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Union pilots at Frontier Airlines have asked federal authorities to take steps to release them from negotiations on a new contract, a request that, if granted, could lead to the first major U.S. airline strike in eight years.
In a letter dated Friday, the Air Line Pilots Association told the National Mediation Board, which governs airline industry labor relations, that the two sides were at an impasse, with little hope of reaching an agreement during ongoing mediation sessions. The pilot union accused airline management of “an approach that is inconsistent with good-faith bargaining.”
Strikes are rare at U.S. airlines because federal regulations make them difficult. Though Frontier’s pilots overwhelmingly authorized a strike last August, they can only legally walk off the job if federal regulators allow it. In this case, if the National Mediation Board agrees the sides are at an impasse, it would ask the union and the airline to settle the contract in binding arbitration. If one side declines arbitration, pilots could strike, though they would have to wait out 30 days before doing so. During that “cooling off period,” pilots and management might be more likely to reach a deal because stakes would be higher.
Almost always issues get worked out, which is why there hasn’t been a major pilot strike since Spirit Airlines pilots struck in 2010, after they were released from negotiations. The strike lasted less than a week, but it worked — pilots got their new contract, with wage increases, after the airline was forced to stop flying.
It’s not clear whether it will come to that at Frontier. In a statement, a Frontier spokesman said the two sides continue to talk, suggesting the airline doesn’t agree the sides are at an impasse. “We continue to be actively engaged in negotiations with our pilots for a new contract and continue to exchange proposals under the guidance of the National Mediation Board,” Frontier’s Richard Oliver said.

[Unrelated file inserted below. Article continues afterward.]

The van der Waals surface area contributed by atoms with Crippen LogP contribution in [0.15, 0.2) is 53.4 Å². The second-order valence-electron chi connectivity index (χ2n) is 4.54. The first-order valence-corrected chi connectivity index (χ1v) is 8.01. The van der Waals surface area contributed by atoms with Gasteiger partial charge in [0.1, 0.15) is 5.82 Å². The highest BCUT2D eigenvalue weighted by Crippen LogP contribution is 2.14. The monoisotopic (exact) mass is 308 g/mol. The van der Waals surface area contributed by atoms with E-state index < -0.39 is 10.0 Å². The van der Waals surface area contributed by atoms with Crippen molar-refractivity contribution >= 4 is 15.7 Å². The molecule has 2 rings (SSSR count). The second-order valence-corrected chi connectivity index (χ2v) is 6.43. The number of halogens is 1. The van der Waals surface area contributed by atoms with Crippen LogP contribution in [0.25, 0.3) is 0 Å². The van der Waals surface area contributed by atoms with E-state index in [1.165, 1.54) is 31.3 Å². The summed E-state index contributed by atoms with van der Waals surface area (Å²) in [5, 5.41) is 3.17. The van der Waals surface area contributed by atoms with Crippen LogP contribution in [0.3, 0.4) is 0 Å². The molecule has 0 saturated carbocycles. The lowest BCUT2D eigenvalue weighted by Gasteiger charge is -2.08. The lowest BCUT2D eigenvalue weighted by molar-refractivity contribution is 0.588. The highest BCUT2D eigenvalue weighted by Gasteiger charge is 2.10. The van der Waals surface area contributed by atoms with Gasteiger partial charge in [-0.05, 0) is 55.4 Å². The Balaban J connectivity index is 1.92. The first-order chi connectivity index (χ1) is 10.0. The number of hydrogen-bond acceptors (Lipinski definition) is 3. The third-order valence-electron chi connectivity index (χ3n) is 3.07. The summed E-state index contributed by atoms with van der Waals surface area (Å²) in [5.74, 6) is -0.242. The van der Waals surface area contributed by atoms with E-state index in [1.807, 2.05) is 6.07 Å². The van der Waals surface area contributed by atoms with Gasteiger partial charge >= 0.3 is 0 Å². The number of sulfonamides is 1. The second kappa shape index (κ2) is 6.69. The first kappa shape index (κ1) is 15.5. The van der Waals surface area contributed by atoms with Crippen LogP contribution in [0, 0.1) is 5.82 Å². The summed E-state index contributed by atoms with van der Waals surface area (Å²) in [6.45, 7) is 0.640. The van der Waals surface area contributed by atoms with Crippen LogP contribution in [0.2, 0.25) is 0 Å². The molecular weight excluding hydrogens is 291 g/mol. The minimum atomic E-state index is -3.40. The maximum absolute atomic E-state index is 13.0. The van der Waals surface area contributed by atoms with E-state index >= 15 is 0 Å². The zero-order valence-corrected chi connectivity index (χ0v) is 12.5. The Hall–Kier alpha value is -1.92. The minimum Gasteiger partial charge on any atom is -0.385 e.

The National Mediation Board couldn’t be reached for comment late Monday.
There are, however, considerable similarities between Spirit, circa 2010, and today’s Frontier. In 2010, Spirit had recently become the first ultra-low-cost-carrier in the United States, and it was controlled by Indigo Partners, a private equity firm, which was preparing it for an initial public offering. In 2013, Indigo sold its stock in Spirit and bought Frontier.
Indigo quickly turned Frontier into a discount airline like Spirit, slashing costs, adding fees, and lowering fares. About a year ago, once it had costs that roughly matched Spirit’s, Frontier announced plans for its own IPO. But it was delayed a few months later, and no longer appears imminent.
At Frontier, Indigo inherited a management-friendly contract, because pilots had made concessions in 2008, just a couple of months after Frontier filed for bankruptcy according to the pilot union.
Now, the union said, Frontier’s 1,200 pilots are the lowest-paid narrow-body pilots in the United States, and captains make 40 percent less than the industry average.
“Despite its industry-leading financial performance, Frontier Airlines has insisted upon a substantially-discounted pilot contract,” the union said in its letter to the National Mediation Board.
In the letter, the union suggested fear of a strike might make management more serious negotiators. “It’s clear that an agreement will only be reached with the added urgency of a 30-day cooling off period,” the union said.